(e) Performance test results. You must submit results of each performance test (as defined in §63.2) required by this subpart no later than 60 days after completing the test as specified in §63.10(d)(2). You must include the values measured during the performance test for the parameters listed in Table 1 of this subpart and the operating limits or ranges that you will include in your OMM plan. For the thermal oxidizer temperature, you must include 15-minute averages and the average for the three 1-hour test runs. For affected sources that commence construction or reconstruction after April 6, 2018, beginning February 28, 2019, and beginning no later than August 27, 2019 for all other affected sources, you must submit the results following the procedures specified in paragraphs (e)(1) through (3) of this section.

(1) For data collected using test methods supported by the EPA's Electronic Reporting Tool (ERT) as listed on the EPA's ERT website (https://www.epa.gov/electronic-reporting-air-emissions/electronic-reporting-tool-ert) at the time of the test, you must submit the results of the performance test to the EPA via CEDRI (CEDRI can be accessed through the EPA's Central Data Exchange (CDX) (https://cdx.epa.gov/)). You must submit performance test data in a file format generated through the use of the EPA's ERT or an alternate electronic file format consistent with the extensible markup language (XML) schema listed on the EPA's ERT website.

(2) For data collected using test methods that are not supported by the EPA's ERT as listed on the EPA's ERT website at the time of the test, you must submit the results of the performance test to the Administrator at the appropriate address listed in §63.13, unless the Administrator agrees to or specifies an alternate reporting method.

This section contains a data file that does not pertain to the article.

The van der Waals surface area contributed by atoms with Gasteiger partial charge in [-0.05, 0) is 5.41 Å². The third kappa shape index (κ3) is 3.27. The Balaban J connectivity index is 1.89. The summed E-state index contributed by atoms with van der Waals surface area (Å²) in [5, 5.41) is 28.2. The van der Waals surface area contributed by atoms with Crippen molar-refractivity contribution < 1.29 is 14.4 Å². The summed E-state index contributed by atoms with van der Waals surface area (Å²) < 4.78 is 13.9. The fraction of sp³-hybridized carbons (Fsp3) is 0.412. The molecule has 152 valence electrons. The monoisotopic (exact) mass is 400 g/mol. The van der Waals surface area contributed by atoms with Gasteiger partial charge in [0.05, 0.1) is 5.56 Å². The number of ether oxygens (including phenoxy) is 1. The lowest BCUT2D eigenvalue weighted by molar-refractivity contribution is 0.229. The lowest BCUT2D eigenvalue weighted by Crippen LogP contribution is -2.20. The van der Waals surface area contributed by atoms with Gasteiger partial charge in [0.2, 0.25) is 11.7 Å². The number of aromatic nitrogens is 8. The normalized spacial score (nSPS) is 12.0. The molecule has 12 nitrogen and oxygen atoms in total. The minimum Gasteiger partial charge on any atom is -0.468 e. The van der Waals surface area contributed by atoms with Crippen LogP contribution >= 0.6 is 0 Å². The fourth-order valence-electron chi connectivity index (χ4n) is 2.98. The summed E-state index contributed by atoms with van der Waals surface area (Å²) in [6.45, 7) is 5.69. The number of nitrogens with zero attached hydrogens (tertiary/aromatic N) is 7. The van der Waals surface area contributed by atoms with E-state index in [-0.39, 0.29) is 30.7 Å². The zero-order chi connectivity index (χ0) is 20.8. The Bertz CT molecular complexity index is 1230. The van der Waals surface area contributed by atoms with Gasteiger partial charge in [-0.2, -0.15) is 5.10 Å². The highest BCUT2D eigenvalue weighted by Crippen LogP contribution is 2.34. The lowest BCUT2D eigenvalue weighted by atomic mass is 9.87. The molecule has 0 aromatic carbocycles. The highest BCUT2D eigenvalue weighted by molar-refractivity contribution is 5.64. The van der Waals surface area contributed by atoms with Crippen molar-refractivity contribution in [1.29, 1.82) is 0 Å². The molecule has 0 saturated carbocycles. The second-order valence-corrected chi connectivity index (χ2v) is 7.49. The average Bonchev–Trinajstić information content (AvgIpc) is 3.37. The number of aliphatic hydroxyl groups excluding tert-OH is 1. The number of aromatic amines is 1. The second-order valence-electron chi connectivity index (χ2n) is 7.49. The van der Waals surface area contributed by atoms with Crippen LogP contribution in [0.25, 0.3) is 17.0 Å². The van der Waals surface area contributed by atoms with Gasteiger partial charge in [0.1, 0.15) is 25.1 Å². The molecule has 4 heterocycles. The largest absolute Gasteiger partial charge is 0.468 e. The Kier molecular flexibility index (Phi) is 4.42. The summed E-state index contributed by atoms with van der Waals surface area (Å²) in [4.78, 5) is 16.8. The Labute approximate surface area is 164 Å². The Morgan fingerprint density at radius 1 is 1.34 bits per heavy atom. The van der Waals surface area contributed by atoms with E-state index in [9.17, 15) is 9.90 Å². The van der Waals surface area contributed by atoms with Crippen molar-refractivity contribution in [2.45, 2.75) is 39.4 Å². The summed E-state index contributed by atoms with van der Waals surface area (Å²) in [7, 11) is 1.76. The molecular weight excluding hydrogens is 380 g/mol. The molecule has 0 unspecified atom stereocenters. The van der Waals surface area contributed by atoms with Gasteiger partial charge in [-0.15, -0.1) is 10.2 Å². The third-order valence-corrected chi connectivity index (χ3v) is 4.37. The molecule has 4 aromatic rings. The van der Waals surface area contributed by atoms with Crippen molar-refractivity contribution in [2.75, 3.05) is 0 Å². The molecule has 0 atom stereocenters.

(3) If you claim that some of the performance test information you are submitting under paragraph (e)(1) is confidential business information (CBI), you must submit a complete file generated through the use of the EPA's ERT or an alternate electronic file consistent with the XML schema listed on the EPA's ERT website, including information claimed to be CBI, on a compact disk, flash drive or other commonly used electronic storage medium to the EPA. You must clearly mark the electronic medium as CBI and mail to U.S. EPA/OAQPS/CORE CBI Office, Attention: Group Leader, Measurement Policy Group, Mail Drop C404-02, 4930 Old Page Rd., Durham, NC 27703. You must submit the same ERT or alternate file with the CBI omitted to the EPA via the EPA's CDX as described in paragraph (e)(1) of this section.

(f) Claims of EPA system outage. If you are required to electronically submit a report through the CEDRI in the EPA's CDX, you may assert a claim of EPA outage for failure to timely comply with the reporting requirement. To assert a claim of EPA system outage, you must meet the requirements outlined in paragraphs (f)(1) through (7) of this section.

(1) You must have been or will be precluded from accessing CEDRI and submitting a required test report within the time prescribed due to an outage of either the EPA's CEDRI or CDX Systems.

(2) The outage must have occurred within the period of time beginning five business days prior to the date that the submission is due.

(3) The outage may be planned or unplanned.

(4) You must submit notification to the Administrator in writing as soon as possible following the date you first knew, or through due diligence should have known, that the event may cause or has caused a delay in reporting.

(5) You must provide to the Administrator a written description identifying:

(i) The date(s) and time(s) when CDX or CEDRI was accessed and the system was unavailable;

(ii) A rationale for attributing the delay in reporting beyond the regulatory deadline to EPA system outage;